When you first head off to places in the world that are a lot different from where you live, a number of things change. You have to learn to adapt.
I still make a lot of mistakes everywhere I go, but I try to learn from each of them. Here’s a short list of things I wish I knew before I started my routine of extensive overseas travel, especially in countries in Africa, South Asia, Eastern Europe, and Latin America that are not part of the tourist circuit.
1. You can legally buy safe medicine, including prescription drugs, for very little money overseas. When in Africa or Asia, I stock up on anti-malarials that cost $5 a day in Seattle. On location, it’s more like $1 for a 10-day supply.
2. The best healthcare is not in the U.S., Canada, or the U.K. The best healthcare is in places like Thailand and Costa Rica; that’s why the practice of medical tourism will continue to surge as both travel and overseas healthcare become more accessible.
3. Take a lot of cash with you, and make sure the bills are new and have no writing on them. If you go to a place that accepts credit cards, then you can just redeposit the cash when you get home. It is far worse to end up short of cash with no credit card option.
4. If you do use your credit card, check the online statement at least once a week while traveling to make sure there are no fraudulent charges. Keep all your receipts, especially for large purchases such as hotel stays, and compare the amounts charged when you get back.
5. When you exchange money, hang on to the receipt you get until you’ve left the country. Once in a great while, someone at the airport will want to see proof of all your foreign exchanges.
6. The U.S. dollar is no longer the world’s currency. (In fact, some currency exchange shops will no longer accept dollars!) Travel with a stock of Euros to complement your dollars. The exceptions to this rule include some countries in Africa and Latin America that still use the dollar as their primary currency, and any country that has had a recent war.
7. Hire a taxi outside the airport, not from the guys who approach you inside as you’re walking out. Even better, walk further outside the airport to where the taxis pull in, and you’ll get a better deal because the driver won’t have to pay the entrance fee.
Update: as a few readers mentioned below, there are exceptions to this rule, especially in places like Mexico or Colombia. If you have reason to be concerned about safety, take the official taxi.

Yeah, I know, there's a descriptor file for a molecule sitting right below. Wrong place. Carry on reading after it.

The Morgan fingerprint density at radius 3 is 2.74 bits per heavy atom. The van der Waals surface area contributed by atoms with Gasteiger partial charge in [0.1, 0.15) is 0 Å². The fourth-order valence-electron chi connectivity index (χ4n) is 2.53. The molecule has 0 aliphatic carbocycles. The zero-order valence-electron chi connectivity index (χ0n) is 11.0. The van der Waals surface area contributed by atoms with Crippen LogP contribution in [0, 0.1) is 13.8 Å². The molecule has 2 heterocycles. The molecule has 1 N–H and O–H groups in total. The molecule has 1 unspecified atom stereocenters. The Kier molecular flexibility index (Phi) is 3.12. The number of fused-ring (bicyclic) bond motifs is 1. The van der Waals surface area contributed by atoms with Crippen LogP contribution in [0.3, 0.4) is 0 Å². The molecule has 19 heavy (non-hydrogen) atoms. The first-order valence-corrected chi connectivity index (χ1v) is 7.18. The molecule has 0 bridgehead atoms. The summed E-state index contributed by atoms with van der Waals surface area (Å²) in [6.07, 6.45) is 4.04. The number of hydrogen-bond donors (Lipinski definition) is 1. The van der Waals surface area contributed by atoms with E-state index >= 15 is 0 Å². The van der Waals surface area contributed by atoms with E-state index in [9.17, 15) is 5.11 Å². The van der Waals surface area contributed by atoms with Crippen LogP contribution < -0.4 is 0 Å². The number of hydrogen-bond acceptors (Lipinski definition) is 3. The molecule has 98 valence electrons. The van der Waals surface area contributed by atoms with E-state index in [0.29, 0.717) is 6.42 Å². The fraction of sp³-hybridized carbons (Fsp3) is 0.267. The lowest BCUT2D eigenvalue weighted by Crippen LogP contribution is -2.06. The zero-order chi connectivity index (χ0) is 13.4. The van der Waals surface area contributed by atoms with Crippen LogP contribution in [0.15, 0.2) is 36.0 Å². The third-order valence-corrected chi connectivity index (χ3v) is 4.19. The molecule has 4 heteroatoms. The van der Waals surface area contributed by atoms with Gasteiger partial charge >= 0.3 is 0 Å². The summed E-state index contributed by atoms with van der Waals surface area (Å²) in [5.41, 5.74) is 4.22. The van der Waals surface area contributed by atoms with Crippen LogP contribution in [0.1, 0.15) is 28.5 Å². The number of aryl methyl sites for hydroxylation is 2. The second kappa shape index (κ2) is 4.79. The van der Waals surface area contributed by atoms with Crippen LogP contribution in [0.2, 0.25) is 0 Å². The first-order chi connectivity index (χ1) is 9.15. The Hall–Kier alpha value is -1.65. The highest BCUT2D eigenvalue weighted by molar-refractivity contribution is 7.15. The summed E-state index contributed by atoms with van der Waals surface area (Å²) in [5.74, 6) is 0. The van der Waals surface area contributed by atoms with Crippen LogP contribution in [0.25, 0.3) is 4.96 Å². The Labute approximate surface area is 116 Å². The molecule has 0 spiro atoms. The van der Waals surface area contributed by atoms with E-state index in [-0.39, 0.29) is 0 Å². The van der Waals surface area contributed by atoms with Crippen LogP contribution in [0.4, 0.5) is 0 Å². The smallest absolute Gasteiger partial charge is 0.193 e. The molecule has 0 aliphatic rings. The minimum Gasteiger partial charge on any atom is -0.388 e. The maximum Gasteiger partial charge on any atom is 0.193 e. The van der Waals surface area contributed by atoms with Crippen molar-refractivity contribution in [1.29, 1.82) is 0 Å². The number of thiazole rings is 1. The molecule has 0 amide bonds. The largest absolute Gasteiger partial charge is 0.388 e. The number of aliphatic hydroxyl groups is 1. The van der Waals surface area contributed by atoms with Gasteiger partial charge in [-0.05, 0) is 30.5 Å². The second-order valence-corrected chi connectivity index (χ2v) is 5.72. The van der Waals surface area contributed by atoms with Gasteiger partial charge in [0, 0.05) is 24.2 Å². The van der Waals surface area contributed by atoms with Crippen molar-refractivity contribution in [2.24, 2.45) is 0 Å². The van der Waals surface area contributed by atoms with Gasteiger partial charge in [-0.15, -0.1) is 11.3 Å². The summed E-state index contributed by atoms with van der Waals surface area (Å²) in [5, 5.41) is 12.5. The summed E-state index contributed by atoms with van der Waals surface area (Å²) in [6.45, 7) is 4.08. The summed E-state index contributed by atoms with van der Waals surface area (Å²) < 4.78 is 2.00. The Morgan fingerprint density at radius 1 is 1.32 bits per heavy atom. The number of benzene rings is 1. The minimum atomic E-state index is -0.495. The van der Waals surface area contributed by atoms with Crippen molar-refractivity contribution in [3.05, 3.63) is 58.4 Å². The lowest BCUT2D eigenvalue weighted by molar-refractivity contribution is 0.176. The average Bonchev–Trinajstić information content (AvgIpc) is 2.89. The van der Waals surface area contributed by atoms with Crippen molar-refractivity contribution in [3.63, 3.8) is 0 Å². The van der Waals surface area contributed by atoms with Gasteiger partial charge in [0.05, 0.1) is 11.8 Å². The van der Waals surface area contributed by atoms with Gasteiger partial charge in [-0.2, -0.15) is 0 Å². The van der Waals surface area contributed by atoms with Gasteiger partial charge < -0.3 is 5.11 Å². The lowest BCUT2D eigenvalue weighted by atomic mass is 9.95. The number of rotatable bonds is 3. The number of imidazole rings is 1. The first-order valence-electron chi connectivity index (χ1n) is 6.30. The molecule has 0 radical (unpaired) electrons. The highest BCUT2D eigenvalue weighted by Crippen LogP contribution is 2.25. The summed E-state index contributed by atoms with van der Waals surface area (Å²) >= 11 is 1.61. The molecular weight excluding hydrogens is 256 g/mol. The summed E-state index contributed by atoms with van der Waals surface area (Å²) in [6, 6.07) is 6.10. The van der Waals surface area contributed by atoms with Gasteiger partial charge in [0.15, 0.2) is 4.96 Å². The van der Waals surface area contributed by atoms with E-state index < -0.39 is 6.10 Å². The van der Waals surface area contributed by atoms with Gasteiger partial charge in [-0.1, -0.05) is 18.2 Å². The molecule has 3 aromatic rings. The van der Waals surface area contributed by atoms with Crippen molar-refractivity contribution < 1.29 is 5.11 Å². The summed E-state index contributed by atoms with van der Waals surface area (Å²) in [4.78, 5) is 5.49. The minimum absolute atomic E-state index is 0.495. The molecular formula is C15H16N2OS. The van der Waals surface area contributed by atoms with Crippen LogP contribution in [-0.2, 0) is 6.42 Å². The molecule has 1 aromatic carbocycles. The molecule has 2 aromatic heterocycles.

8. Never assume that your taxi driver knows where your destination is. Double-check and get him to ask someone before you go if there’s any doubt.
9. The universal rule of taxi haggling, for both driver and passenger, is that once both sides agree on a fare before setting off, neither side can reopen negotiations once you’re en route. You should not try to get a better deal nor should you accept any increase in the fare from the driver after the journey has started.
10. If you have a dispute with a taxi driver and you think you are being taken advantage of, offer to call the police and have them settle it. Many taxi drivers are scared of the police, and often for good reason (see below). If they are being dishonest and you mention the police, they will quickly back down. On the other hand, if they continue to press their claim, they may be right and you’ll need to pay more.
11. The police are not always your friends. Sad but true—in a lot of places in the world, the services of the police are sold to the highest bidder. Therefore, if you can pay them, they may turn out to be your friends… but in other cases, they may actually be the least trustworthy people in the country. Don’t be afraid, just be aware.
12. When you feel pressured beyond your comfort level by someone who tries to follow you, be polite but increasingly firm. Don’t string anyone along out of guilt—tell them you don’t want their help, and move on. If they keep following you, tell them to stop.
13. When it comes to visas (and all immigration issues), your experience will vary from place to place. The rules are flexible in most places, and sometimes they will work in your favor and sometimes they will work against you.
Planes, Trains, and Buses